Who Sits at the Reserved Table at the Wedding?

by Tamiya King

Your parents and immediate family usually occupy a reserved reception table.

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The seating chart is an essential element of planning your wedding reception. If you're including reserved tables, it's important to seat your loved ones in a way that makes them most comfortable. The reserved tables are also closest to the table where you and your new spouse will sit, so you'll want those who hold a special place in your heart seated there, to make your reception even more memorable.

Parents and Grandparents

Traditionally, the bride's parents receive the best or biggest reserved table. The bride's mother and father are seated at the table, along with her maternal and paternal grandparents. Parents may also choose to invite those who have been like a mother and father to the bride -- very close family friends -- to sit at the table as well. The groom's parents receive a reserved table as well; this is also the place the groom's grandmother and grandfather from both sides of his family will sit, along with other individuals the groom's parents want to invite to the table.

Divorced Parents and Stepparents

If you or your future spouse's parents are divorced and do not want to sit at the same table during the reception, it's best to ask parents to host their own tables by inviting the loved ones they'd prefer to share the table with them. If one or both of your parents have remarried, there should be one table per parental group. For example, if your mother is remarried, one table should be reserved for her and her husband. If your father is single, one reserved table is dedicated to him and his guests. Of course, if your divorced parents have a healthy friendship, don't mind sitting together at the reception, and this wouldn't make other family members uncomfortable, it's fine for them to share one reserved table.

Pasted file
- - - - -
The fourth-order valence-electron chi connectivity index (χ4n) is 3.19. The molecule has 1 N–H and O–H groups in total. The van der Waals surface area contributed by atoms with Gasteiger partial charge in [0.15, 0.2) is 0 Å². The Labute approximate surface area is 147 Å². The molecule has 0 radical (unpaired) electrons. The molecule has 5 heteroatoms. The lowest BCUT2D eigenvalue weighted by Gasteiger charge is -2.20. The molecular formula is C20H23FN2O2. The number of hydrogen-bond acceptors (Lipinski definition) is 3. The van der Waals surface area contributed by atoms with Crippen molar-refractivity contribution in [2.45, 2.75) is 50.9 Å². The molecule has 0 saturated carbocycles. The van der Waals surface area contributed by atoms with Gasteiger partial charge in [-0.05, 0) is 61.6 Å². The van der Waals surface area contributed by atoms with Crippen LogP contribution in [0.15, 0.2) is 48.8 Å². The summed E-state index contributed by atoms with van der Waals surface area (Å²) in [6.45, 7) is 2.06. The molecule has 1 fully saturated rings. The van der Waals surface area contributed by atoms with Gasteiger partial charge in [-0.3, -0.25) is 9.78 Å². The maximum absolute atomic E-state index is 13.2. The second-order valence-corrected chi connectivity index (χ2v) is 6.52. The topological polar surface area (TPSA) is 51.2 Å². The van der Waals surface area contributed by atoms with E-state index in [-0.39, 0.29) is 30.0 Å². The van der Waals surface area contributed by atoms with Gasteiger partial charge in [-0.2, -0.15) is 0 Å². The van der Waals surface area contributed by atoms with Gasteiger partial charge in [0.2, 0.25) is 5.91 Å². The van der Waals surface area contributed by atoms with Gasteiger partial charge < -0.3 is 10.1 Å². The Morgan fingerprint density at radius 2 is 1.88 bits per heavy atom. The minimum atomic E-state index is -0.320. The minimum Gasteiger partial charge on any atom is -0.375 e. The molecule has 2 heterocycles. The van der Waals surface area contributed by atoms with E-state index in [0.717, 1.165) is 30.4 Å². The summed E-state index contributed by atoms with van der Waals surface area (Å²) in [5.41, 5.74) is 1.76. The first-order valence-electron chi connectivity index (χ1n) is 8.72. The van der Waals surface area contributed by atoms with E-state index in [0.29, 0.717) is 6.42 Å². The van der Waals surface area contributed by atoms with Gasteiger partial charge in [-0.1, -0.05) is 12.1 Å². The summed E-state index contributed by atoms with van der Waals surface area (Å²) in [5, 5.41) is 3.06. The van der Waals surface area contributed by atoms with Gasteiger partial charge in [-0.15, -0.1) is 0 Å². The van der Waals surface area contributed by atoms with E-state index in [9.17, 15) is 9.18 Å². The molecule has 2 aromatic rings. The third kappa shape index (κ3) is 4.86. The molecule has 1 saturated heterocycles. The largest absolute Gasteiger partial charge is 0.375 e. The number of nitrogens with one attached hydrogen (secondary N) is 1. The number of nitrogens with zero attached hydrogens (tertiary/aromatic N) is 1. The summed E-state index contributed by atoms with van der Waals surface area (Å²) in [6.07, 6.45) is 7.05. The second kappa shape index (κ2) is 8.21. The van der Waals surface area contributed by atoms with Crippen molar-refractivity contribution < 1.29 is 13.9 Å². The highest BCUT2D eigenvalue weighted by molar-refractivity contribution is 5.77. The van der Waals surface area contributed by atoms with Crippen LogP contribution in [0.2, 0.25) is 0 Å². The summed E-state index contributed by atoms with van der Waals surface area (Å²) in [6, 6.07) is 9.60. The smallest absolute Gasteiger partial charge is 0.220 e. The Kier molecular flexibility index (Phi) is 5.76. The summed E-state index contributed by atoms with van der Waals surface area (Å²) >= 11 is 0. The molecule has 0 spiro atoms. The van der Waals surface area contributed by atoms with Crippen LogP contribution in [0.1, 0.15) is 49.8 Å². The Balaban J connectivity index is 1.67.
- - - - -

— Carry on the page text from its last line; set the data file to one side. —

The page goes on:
Siblings

Your siblings, who are part of your immediate family, should be seated at the reserved table if space permits, or at a table that is close to the one where your parents are seated. If you have a particularly large wedding guest list, you can position one reserved table on the bride's side of the main table for brothers, sisters, in-laws, nieces and nephews to sit. Provide an identical table on the groom's side with adequate seating.

Wedding Participants and Children

While members of your wedding party like the bridesmaids and groomsmen will be seated at the head table, it's also a good idea to reserve a table for others who helped to make your wedding day special. For instance, the officiant should receive a reserved seat, along with the musicians and wedding coordinator. You can also seat the ushers or hosts at this table. If there will be several children at your wedding who are old enough to eat on their own, giving them their own special table will make the event more enjoyable for them.

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About the Author

Tamiya King has been writing for over a decade, particularly in the areas of poetry and short stories. She also has extensive experience writing SEO and alternative health articles, and has written published interviews and other pieces for the "Atlanta Tribune" and Jolt Marketing. She possesses a Bachelor of Arts in English and is currently pursuing higher education to become a creative writing professor.